The service costs $11,950, or $9,950 for the first 50 participants, and consists of placing a family member’s remains into personalized capsules. It will then be delivered to the moon’s surface by Pittsburgh-based Astrobotic’s Griffin lander, which will hitch a ride on the SpaceX Falcon 9 rocket. (8/14)

America’s Next Best Weather Satellite? Japan Already Has It (Source: WIRED)
Japan's new weather satellite, named Himawari-8, is an upstart among the geostationary fleet of geriatric weather satellites. Compared to its orbital associates, Himawari-8 will deliver meteorological data with double the resolution, three times the speed, and multiple scales. This satellite caught imagery of the Tianjin explosion late Wednesday night, and you can see the difference when you compare its imagery to that of the two other Japanese satellites it joined in orbit.

It’s the first in the next generation of meteorological orbiters, a glimpse of what’s to come in weather monitoring. And the best part: The US is launching its own version next year. These satellites are so important that the newest of the new replace the oldest of the old about every five to eight years. Retirement for weather satellites is place cheerily known as a “graveyard orbit.”

Compared to Himawari-8, the cameras on these older satellites are glaucomic. Its star sensor is the Advanced Himawari Imager, with sixteen wavelength bands to capture everything from volcanic ash to particle pollutants; from vegetation health to full color freak storms. The Cooperative Institute for Meteorological Satellite Studies1 put together this awesome page if you want to explore what each band “sees.” Click here. (8/14)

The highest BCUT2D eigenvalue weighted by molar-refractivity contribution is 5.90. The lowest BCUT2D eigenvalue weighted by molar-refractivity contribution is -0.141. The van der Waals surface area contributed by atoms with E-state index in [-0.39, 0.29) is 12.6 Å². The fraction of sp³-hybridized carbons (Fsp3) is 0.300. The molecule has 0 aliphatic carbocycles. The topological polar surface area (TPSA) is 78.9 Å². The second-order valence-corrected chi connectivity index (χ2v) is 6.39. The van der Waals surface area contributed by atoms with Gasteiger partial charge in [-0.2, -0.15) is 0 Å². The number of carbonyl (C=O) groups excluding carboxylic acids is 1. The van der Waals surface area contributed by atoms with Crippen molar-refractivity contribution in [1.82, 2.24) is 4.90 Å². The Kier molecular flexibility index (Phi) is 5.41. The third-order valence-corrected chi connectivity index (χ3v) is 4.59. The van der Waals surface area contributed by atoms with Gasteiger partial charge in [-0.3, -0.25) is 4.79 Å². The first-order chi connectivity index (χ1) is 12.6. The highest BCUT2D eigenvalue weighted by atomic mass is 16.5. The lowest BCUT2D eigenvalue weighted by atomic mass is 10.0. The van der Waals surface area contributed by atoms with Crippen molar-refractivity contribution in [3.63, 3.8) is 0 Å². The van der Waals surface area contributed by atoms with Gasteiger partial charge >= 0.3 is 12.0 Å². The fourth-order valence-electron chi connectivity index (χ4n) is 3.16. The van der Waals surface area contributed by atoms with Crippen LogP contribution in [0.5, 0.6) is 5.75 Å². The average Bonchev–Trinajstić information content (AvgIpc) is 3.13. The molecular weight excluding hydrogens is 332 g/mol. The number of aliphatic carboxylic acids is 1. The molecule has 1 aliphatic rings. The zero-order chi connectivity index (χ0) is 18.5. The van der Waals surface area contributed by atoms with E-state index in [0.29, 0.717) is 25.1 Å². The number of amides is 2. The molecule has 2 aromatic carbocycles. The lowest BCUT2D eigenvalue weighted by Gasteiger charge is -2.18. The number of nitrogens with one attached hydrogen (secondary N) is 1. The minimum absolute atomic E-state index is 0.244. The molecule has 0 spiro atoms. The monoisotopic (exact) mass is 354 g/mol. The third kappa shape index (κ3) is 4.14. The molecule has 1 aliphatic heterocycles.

House Science Chairman Bucks At Special Treatment for SpaceX (Source: Space News)
In an Aug. 4 letter to NASA Administrator Charles Bolden, Rep. Lamar Smith (R-TX) asked why the space agency formed an independent review team to investigate the Oct. 28 failure of Orbital ATK’s Antares rocket during a Commercial Resupply Services (CRS) mission, but did not do the same following the June 28 failure of SpaceX’s Falcon 9 rocket on a similar mission.

“The discrepancy between the approaches taken by NASA in response to these two similar events raises questions about not only the equity and fairness of NASA’s process for initiating independent accident investigations, but also the fidelity of the investigations themselves,” Smith wrote. (8/14)

Secret X-37B Space Plane Mission Nears 3-Month Mark (Source:
The United States Air Force's X-37B space plane has now been in orbit for nearly three months on its fourth mystery mission. The X-37B spacecraft launched aboard a United Launch Alliance Atlas V rocket from Florida's Cape Canaveral Air Force Station on May 20, kicking off a mission dubbed OTV-4 (short for Orbital Test Vehicle-4). During its nearly 100-day trek in orbit, the X-37B has been spotted by amateur astronomers on Earth as it carries out is secret mission. (8/13)

Unique Antenna's Radar gives NASA a Headache (Source: Guardian)
NASA engineers are wrestling with a $915m satellite that began to malfunction just six months after launch. The Soil Moisture Active Passive (Smap) spacecraft was launched on 31 January into a polar orbit with an altitude of 685km. It is designed to measure the water content of the top 5cm of soil everywhere on Earth.

This topsoil is where our food grows, and Smap was going to map changes in this layer over a three-year period. However, on 7 July the spacecraft’s radar abruptly stopped working. The radar’s 6-metre antenna is unique, having been packed for launch and then deployed in space. The radar is one of the mission’s two main science instruments. Representing the “active” part, it uses a high-power amplifier to bounce radar waves off Earth’s surface.

A team of engineers at NASA’s Jet Propulsion Laboratory in Pasadena, California, believe that the fault can be traced to a low-voltage power unit. However, several attempts to bring the radar back online have been unsuccessful, and the team are continuing their analysis. The next restoration attempt could be made towards the end of August. (8/14)